• Decrease font size
  • Return font size to normal
  • Increase font size
U.S. Department of Health and Human Services

Scientific Publications by FDA Staff

  • Print
  • Share
  • E-mail

Search Publications



Starting Date

Ending Date

Order by

Entry Details

Clin Pharmacol Ther 2020 Jul 22 [Epub ahead of print]

Creatinine-based renal function assessment in pediatric drug development: an analysis using clinical data for renally eliminated drugs.

Zhang Y, Sherwin CM, Gonzalez D, Zhang Q, Khurana M, Fisher J, Burckart GJ, Wang Y, Yao LP, Ganley CJ, Wang J


The estimated glomerular filtration rate (eGFR) equations based on serum creatinine (SCR) have been used for pediatric dose adjustment in drug labeling. This study evaluated the performance of those equations in estimating individual clearance of drugs that are predominantly eliminated by glomerular filtration, using clinical data from the renally-eliminated drugs gadobutrol, gadoterate, amikacin, and vancomycin. The eGFR was compared with the observed drug clearance (CL) in 352 pediatric patients from birth to 12 years of age. Multiple eGFR equations overestimated the drug clearance on average, including the original and bedside Schwartz equations, which showed an average eGFR/CL ratio between 1 and 3. Further analysis with bedside Schwartz equation showed a higher eGFR/CL ratio in the subjects with a lower SCR or CL. Supraphysiological eGFR as high as 380 mL/min/1.73m(2) was obtained using bedside Schwartz equation for some of the subjects, most of whom are children less than two years of age with SCR < 0.2 mg/dL. Excluding the subjects with supraphysiological eGFR from the analysis did not change the overall trend of overestimation. In conclusion, Schwartz equations led to an overestimation of drug clearance for the drugs evaluated. When greater precision is required in predicting eGFR for pediatric patients, such as in drug dosing, revised k constants for the Schwartz equation or new methods of GFR estimation may be necessary.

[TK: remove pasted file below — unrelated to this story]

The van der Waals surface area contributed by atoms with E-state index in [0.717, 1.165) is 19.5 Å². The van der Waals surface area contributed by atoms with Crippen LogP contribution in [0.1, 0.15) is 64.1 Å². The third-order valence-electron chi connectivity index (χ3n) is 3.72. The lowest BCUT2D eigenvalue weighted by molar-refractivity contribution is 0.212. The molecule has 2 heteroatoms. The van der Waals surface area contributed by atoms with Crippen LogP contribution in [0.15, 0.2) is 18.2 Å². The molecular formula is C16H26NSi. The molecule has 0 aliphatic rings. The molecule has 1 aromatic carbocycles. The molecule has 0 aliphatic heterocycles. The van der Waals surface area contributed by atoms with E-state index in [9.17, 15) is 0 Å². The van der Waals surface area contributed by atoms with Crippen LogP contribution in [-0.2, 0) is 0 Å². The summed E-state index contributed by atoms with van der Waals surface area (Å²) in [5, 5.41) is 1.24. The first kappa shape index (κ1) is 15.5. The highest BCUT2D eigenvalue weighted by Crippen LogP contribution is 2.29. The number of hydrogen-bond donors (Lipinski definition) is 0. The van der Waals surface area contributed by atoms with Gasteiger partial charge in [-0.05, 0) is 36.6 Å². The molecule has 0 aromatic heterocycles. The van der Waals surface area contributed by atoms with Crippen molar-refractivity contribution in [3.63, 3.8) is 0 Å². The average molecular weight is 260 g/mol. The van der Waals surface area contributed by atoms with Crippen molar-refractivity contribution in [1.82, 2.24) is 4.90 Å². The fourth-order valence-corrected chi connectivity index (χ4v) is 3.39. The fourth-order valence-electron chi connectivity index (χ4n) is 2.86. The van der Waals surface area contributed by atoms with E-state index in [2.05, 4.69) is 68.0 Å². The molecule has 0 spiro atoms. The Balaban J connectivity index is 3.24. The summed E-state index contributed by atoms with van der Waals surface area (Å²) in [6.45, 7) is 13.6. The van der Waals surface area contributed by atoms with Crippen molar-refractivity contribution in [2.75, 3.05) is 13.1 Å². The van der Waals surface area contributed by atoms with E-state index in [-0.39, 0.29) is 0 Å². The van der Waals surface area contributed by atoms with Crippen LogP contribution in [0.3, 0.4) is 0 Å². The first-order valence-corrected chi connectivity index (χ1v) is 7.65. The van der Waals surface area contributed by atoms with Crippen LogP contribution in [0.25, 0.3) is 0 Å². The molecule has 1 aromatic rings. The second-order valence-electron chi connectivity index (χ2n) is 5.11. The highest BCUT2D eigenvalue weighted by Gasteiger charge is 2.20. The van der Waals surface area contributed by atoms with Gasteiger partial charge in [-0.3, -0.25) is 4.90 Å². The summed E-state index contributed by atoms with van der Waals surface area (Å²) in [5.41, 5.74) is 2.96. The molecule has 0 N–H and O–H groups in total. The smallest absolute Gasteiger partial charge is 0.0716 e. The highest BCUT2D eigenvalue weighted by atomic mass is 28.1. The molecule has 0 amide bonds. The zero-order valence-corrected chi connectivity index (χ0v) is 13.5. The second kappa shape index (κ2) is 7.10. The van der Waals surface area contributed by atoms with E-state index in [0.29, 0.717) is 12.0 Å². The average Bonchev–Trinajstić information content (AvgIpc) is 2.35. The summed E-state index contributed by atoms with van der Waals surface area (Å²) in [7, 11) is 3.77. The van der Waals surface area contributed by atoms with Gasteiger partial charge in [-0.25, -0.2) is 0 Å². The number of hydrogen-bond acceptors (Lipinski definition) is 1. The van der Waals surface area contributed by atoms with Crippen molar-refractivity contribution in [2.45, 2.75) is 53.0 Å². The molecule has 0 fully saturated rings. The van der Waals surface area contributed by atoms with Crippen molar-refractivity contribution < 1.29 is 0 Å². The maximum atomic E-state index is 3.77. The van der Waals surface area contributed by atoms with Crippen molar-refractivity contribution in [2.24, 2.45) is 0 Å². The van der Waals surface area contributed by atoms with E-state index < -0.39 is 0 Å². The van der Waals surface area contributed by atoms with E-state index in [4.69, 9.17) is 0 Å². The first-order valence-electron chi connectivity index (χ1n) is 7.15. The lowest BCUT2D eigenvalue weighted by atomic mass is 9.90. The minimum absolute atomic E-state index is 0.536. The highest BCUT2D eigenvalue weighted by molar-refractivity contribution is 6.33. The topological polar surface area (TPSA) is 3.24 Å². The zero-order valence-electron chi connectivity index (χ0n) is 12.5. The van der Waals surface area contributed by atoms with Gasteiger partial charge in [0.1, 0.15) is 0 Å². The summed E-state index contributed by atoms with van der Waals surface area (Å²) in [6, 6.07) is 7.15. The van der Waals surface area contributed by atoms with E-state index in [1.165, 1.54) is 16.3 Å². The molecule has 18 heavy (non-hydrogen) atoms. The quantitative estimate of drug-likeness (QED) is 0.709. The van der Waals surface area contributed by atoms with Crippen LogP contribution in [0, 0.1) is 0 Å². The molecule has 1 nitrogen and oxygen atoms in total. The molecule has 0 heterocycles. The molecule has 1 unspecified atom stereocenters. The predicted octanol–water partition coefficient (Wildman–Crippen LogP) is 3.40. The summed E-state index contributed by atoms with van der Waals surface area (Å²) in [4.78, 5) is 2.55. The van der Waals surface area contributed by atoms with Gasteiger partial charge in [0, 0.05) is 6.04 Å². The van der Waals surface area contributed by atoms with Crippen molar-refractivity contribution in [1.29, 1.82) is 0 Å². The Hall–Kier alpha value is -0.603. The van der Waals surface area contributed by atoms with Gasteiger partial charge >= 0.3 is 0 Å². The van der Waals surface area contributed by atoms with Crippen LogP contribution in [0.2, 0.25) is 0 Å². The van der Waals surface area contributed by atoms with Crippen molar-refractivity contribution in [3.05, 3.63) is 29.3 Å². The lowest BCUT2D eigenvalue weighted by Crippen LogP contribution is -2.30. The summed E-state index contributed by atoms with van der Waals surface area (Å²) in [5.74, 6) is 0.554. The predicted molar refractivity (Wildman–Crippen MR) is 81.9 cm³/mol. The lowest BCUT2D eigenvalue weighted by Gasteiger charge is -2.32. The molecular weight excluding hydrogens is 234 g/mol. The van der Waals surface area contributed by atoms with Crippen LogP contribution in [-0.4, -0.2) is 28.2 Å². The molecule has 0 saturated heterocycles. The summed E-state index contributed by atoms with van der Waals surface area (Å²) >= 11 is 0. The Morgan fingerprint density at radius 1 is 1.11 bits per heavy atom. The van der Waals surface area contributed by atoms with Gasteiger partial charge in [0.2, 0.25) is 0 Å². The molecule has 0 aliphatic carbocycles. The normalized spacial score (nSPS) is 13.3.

Category: Journal Article
PubMed ID: #32696977 DOI: 10.1002/cpt.1991
Includes FDA Authors from Scientific Area(s): Drugs Toxicological Research
Entry Created: 2020-07-26